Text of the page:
Newspaper Archive of
Heritage Florida Jewish News
Fern Park , Florida
April 13, 2012     Heritage Florida Jewish News
PAGE 16     (16 of 20 available)        PREVIOUS     NEXT      Full Size Image
PAGE 16     (16 of 20 available)        PREVIOUS     NEXT      Full Size Image
April 13, 2012

Newspaper Archive of Heritage Florida Jewish News produced by SmallTownPapers, Inc.
Website © 2019. All content copyrighted. Copyright Information.     Terms Of Use.     Request Content Removal.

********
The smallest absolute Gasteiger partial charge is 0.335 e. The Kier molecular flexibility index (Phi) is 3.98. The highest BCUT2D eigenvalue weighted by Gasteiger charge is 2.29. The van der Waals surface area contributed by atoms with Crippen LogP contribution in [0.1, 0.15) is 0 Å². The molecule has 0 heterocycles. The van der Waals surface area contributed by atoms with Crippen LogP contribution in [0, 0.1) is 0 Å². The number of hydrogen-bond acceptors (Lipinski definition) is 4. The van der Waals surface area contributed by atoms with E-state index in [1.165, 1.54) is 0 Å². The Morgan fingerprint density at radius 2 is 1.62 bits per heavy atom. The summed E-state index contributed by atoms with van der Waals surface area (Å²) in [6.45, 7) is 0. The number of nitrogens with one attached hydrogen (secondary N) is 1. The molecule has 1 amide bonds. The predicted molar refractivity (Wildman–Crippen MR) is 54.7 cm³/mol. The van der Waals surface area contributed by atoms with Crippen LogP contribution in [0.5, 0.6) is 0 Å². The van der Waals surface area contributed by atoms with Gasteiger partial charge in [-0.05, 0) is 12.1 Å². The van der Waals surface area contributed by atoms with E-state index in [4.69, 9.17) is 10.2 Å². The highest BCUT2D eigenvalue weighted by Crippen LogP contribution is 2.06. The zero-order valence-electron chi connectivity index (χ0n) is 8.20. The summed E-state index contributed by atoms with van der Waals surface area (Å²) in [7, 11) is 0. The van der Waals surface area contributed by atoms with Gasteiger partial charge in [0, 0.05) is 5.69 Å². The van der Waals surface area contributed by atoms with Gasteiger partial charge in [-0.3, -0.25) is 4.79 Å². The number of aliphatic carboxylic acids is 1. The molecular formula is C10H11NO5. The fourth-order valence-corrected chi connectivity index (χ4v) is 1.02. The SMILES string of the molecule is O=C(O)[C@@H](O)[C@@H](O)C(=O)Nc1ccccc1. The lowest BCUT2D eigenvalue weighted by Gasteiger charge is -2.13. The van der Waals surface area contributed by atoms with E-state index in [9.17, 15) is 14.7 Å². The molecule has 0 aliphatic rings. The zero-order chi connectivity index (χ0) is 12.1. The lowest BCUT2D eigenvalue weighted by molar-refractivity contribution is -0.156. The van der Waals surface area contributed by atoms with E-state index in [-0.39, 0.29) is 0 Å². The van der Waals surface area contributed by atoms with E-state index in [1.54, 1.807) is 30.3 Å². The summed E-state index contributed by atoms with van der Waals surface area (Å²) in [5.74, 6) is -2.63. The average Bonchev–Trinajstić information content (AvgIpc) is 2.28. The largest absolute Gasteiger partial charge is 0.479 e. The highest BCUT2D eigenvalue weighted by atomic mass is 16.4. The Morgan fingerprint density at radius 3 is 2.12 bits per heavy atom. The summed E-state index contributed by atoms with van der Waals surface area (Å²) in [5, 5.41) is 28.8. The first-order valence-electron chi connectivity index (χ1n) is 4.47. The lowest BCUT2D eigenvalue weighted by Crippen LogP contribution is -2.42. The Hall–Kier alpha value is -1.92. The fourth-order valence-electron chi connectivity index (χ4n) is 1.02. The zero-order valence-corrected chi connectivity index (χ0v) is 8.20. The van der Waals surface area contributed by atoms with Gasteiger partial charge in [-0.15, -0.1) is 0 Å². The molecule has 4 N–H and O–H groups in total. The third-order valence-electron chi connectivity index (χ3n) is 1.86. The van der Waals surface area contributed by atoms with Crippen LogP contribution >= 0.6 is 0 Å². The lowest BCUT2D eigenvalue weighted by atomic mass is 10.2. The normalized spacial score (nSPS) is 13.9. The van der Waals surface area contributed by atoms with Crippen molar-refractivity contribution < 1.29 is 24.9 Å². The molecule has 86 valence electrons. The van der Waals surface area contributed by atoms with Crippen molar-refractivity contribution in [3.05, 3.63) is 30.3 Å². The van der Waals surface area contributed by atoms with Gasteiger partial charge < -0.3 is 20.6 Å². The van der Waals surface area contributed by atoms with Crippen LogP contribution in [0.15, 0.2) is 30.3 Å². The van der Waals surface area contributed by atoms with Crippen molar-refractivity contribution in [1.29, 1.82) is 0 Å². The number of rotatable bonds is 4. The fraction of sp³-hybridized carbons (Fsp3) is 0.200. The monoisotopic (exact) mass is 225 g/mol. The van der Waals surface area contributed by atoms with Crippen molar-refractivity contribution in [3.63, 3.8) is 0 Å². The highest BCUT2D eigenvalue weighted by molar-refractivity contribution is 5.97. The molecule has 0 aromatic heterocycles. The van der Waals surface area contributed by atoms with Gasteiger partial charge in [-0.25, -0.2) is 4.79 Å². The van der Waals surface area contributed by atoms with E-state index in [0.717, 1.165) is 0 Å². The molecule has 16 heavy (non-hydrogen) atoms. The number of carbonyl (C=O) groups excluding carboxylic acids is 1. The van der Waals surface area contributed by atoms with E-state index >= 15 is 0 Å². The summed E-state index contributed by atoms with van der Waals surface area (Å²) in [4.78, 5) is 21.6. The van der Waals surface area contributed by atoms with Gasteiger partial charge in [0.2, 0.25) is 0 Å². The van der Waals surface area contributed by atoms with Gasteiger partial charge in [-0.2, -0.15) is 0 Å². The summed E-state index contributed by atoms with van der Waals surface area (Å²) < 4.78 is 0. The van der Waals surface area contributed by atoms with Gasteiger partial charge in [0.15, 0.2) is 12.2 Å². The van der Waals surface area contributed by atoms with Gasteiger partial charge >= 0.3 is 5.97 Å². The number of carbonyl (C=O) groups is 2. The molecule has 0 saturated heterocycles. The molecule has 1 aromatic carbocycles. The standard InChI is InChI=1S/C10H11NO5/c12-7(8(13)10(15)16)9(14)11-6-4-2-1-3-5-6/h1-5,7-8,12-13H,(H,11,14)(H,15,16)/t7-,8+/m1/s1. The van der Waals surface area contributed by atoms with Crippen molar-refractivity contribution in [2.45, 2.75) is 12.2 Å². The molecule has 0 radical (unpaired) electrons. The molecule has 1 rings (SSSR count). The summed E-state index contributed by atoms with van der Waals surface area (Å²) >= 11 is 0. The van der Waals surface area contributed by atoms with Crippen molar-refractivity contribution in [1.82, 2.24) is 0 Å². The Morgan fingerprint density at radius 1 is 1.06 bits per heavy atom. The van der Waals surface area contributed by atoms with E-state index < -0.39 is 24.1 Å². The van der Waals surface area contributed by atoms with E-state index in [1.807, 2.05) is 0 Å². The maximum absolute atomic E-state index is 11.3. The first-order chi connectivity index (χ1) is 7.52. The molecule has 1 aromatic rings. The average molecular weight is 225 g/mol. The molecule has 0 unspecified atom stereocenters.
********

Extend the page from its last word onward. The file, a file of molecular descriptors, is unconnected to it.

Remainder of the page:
PAGE 16A I By Arieh O'Sullivan The Media Line RISHON LEZION, Is- rael--"Two interrogators came to my cell and said, 'So, you're the traitor. You are the one who wants to be a white man.' I told them 'No. I'm not a spy just a teacher,'" recalls Yaacov Elias, an Ethiopian Jew and former Prisoner of Zion. He was tortured and jailed for over two years by the Marxist government in Ethiopia for Zionist activi- ties in the late 1970s before moving to Israel..Decades later, he is telling a group of high schoolers gathered in his living room about his experience. "I was tortured six dif- ferent ways and it hurts me just to tell you about it," he says in low voice. "They hung me from a tree and beaf the daylights out of me. They bent my back to my feet till I thought my spine was going to break." Yasmine and Batel, two hig h school juniors inter- viewing Elias, squirm in their seats. Two of their classmates are handing the technical part: Yuval zooms in with his video camera while Yosefmaneuvers the microphone boom. They have taken on the endeavor with two missions. By Arieh O'Sullivan The Media Line More than 80 years after he died, the father of Leba- nese modern art finally has a home for his oeuvre and the country is getting its museum of modern art. It's all thanks to a dona- tion of 30 major works of KhaliI Saleeby to the Ameri- can University of Beirut (AUB) and an equal number of paintings by other leading Lebanese artists of the early 20th century. Together, they will form the anchor of Lebanon's first modern art museum. "He [Saleeby] is consid- ered to beone of the found- ing fathers of Lebanese HERITAGE FLORIDA JEWISH NEWS, APRIL 13, 2012 Ethiopian teens uncover their heritage One is to use an oral history to teach Israeli high school students filmmaking and interviewing techniques by getting the Elias and other former Prisoners of Zion to talk abouttheir experiences. The-other is teach Is- raeli high schoolers, most of whom Were born in Israel to Ethiopian parents, about the heroic struggle of their community in the 1970s and 1980s to leave Ethiopia and come to Israel. Retelling the history aims to boost their self esteem of the men and women who led the struggle as well as the next genera- tion that benefitted by it. "I'm involved because it is important for us. I want to know what our parents had to go through to get to Israel and it is not to be taken for granted that we are here and we need to know this. Especially as time goes on we forget," Yuval Tamano, 16, told The Media Line. Ethiopian-born film- maker David Gavro is guid- ing the students in video, editing and interviewing techniques and serves as a role model. "This video film is a tool really. It's aimed at having them meet their history. I'm the professional and they are experiencing the stories and the encounter with these people. We had kids whose parents were Prisoners of Zion and who knew nothing about it all until we put them before the camera," Gavro says. For the Jews of Ethiopia making the journey to Is- rael, the Promised Landwas not always an easy endeavor. Over 4,000 perished along the way and were buried in unmarked graves in the des- erts of Ethiopia and Sudan. In a stunning feat in 1991, Israel brought over 14,000 Ethiopian Jews to Israel one weekend called Operation Solomon. They joined some 10,000 who had managed to arrive or be airlifted in the 1980s. Today, there are an estimated 90,000 Ethiopi- ans living in Israel. They have had a troubled absorption in Israel, since a large number came from farming villages and were unprepared for modern life. Many remain poor and unemployed. The younger generation, however, has embraced Israel, fighting the stigma of coming from an underprivileged com- munity, sometimes at the expense of their being aware of their own heritage or family history. This is where the AT'ZUM, a non-government organi- zation set up about a decade ago to encourage social activism, has stepped in. Launching Project Abrah, ("illuminate" in Amhar- ic), ATZUM has brought together high schoolers, mostly from Ethiopian backgrounds, to interview prominent individuals and Prisoners of Zion from Ethiopia. "We want to bring honor and recognition to the Ethi- opian Prisoners of Zion and immigration to tell stories, and their story isn't know by Israelis society," says Project Coordinator Yael Rosen. "We also want to empower high school students and raise self esteem for those who are Ethiopians so they can know more about their heritage, know more about what their parents went through and know more about their own community and for non-Ethiopiansl re- ally, to give thema w!ndow into the Ethiopian commu- nity which is a community that Israeli society at large has so much to learn from," she adds. Batel Cohen, 17, says she got involved because it was important for people to break out of the bubble of their own lives. "I want to know the stories of other families, not just my own or in my ethnic group," Batel says. "This will help the image of the Ethiopian community a lot. It will show People a side they never saw." Elias is proud of his role in helping bring the bulk of Ethiopian Jewry to Israel in the 1990s. As a youth in the 1950s, he was chosen to come to Israel for school- ing. He was sent back as an emissary and taught Hebrew and Zionism to Ethiopian Jews until he was jailed. He returned to Israel in 1984 and worked to help absorb the community into the country. Elias and scores of others were imprisoned or exiled for their Zionist activities, yet few are awae of this. Prisoners of Zion is a term that was used usually in reference to Jews of the former Soviet Union who suffered the same fate. Today, Elias is retired and lives in a high-rise apart- ment in Rishon Lezion, south of Tel Aviv. "Maybe we didn't toot our own horn enough or the media didn't write about us enough," Elias ponders. "Still, it was my fate to be part of this history of im- migration of the Ethiopian Je,wry and their absorption in Israel. I helpeda lot in the areas where I was able to help." Glancing at the teenag- ers in his living room, he told The Media Line he was warmed by the students' interest in their history and says he hopes the film would enhance the image of the Ethiopian community. Many of the Ethiopians dealt with torture and hard- ships they suffered in a way similar to survivors of the Holocaust. But they buried the stories deep inside them and never spoke about it, not even to their own children. "Exactly," says Gavro, the filmmaker. "That's because many times the Jews of Ethiopia went through hu- miliations along the way, they buried a lot relatives and don't even remember where they are buried. So it is an open wound they are trying to forget. There are stories you'll never fathom, difficult stories." Yuval agrees. "When we'd asked our parents they tried to ignore us or say, go to your room. But with this project we have been able to find people who are willing to talk about it and share their experiences with us and per- haps afterwards our parents will share a little with me." The video these students are making will be joined with others and the final film is to be screened in various communal and edu- cational settings, allowing the message to be spread far and wide. Father of modern Lebanese art gets a home modern art, but he is not well known," Henri "Rico" Franses, a professor of art history at the AUB, told The Media Line. "Even though his name is well known, not many of his paintings are well known. We have no real art museums here in Lebanon, so people have not really seen his work." Born in 1870, he went off at age 20 to study in Europe and America. Saleeby died tragically in 1928 when he and his wife were murdered in a'disput over water rights. His paintings were inherited by a relative and for last 80 years the bulk of them have been tucked away in the private home of one of his descendants. A Senior Living Community where Hospitality is a Way of Life. Assisted Living - Rehabilitation and Skilled Nursing Care Variety of Apartment Suite Selections, some with Lake Views ,, kly HaPpy Hour hosted by the Jewish Pavilion " Monthly Shabbat Service Mly Bagels and  luncheon Sial Celebts and Meals during High Holy Holidays or Samir Saleeby, today a retired olehthalmologist, is the donor. Delighted by the paintings that adorned the family home as a child, he later inherited them from his father and over the year rebuffed lucrative offers to purchase pieces. He wanted the collection to stay in Lebanon to be displayed together in a museum. "I loved them and at times talked to them and the men and women that [Khalil] Saleeby made so vivid, and his landscapes I used to talk to because they were so real," he told the BBC World Service. Saleeby's other work that remains in Lebanon is in private collections, so for the first time that ordinary Lebanese will be able to view the work of the founding father of their country's modern art movement. "There are almost no spaces for modern art," Franses said, saying that this did not mean that there vere no galleries showing con- temporary art. The contemporary art scene in boom- ing, and Beirut is home to scores of galleries and exhibition spaces. But for modernthat is art from the late 1800s to the early 1900s--there are "very, very few places," especially to see modern Lebanese art, Frances said. "We are almost unique I 1301 W. Maitland Blvd. t Maitland, FL 32751 -J 407-645-3990 I in that respect and we are hoping to bolster that col- lection. This is really part of Lebanon's history, artistic history and also a par t of its national history. There are scenes of Beirut painted that no longer exist." Franses said that dis- playing of Saleeby's works will also help today's artist in Lebanon become more aware of their roots. "I suspect they will be fasci- nated by his technical skill. He was really a master oil painter and it just provides one more layer of history, of what was happening inside this country, which has had such troubled history, ahundred years ago." Saleeby's family chose AUB because they felt that in the absence of a national art museum, the university would be able to give it the care and prominence the  paintings deserved. The university is hoping for a summer opening at a reno- vated building located on campus. Conservation of the Bei- rut paintings is currently being undertaken by Lucia Scalisi, the former senior conservator of paintings at the Victoria and Albert Mu- seum. while the entire col- lection has been appraised by Sotheby's, the AUB said. The collection also includes works by Saliba Douaihy (1915-1994), Cesar Gemayel (1898-!958) and Omar Onsi (1901-1969). Saleeby worked with and was influenced by Puvis-de Chavannes and John Singer Sargent. He was mostly a portrait and landscape painter, but he also did nudes, four of which are currently on display in Paris. Four of his works will figure in "Le Corps D6couvert," an exhibition exploring the theme of nudity and .representation of the body at the Institut du Monde Arabe in Paris. "There is nothing cheese- cakey about the nudes. They are all solid figures, bursting out of the canvas and it will be very interesting to see the kind of paintings that were being done in the Middle East in the early part of the 20th century." The. Beirut museum comes at a time when the world-class exhibition halls are sprouting up acrossthe Gulf, with major museums planned in Abu Dhabi that will serve as outposts of Par- is' Louvre and New York's Guggenheim. In Qatar, the most the I.M. Pei-designed Museum of Museum of Is- lamic Art opened in Doha in 2008, But in the traditional cultural capitals of the Arab world--Beirut, Cairo, Damascusand Baghdad--a lack of funds and political unrest have left museums ignored when they are not being looted. "I always said that it was important for there to .be Arab art museums in the Middle East. There are none really," Said Abu Shakra, the curator of the Umm Al- Faham Art Gallery in Israel, told The Media Line. "There are good, even great artists and galleries in the Middle East. The problem is that there is lack of awareness  to support local art." He said his gallery has just completed the purchase of the first collection of Palestinian art and hopes to display it next year and eventually in a museum of Palestinian art slated to be built.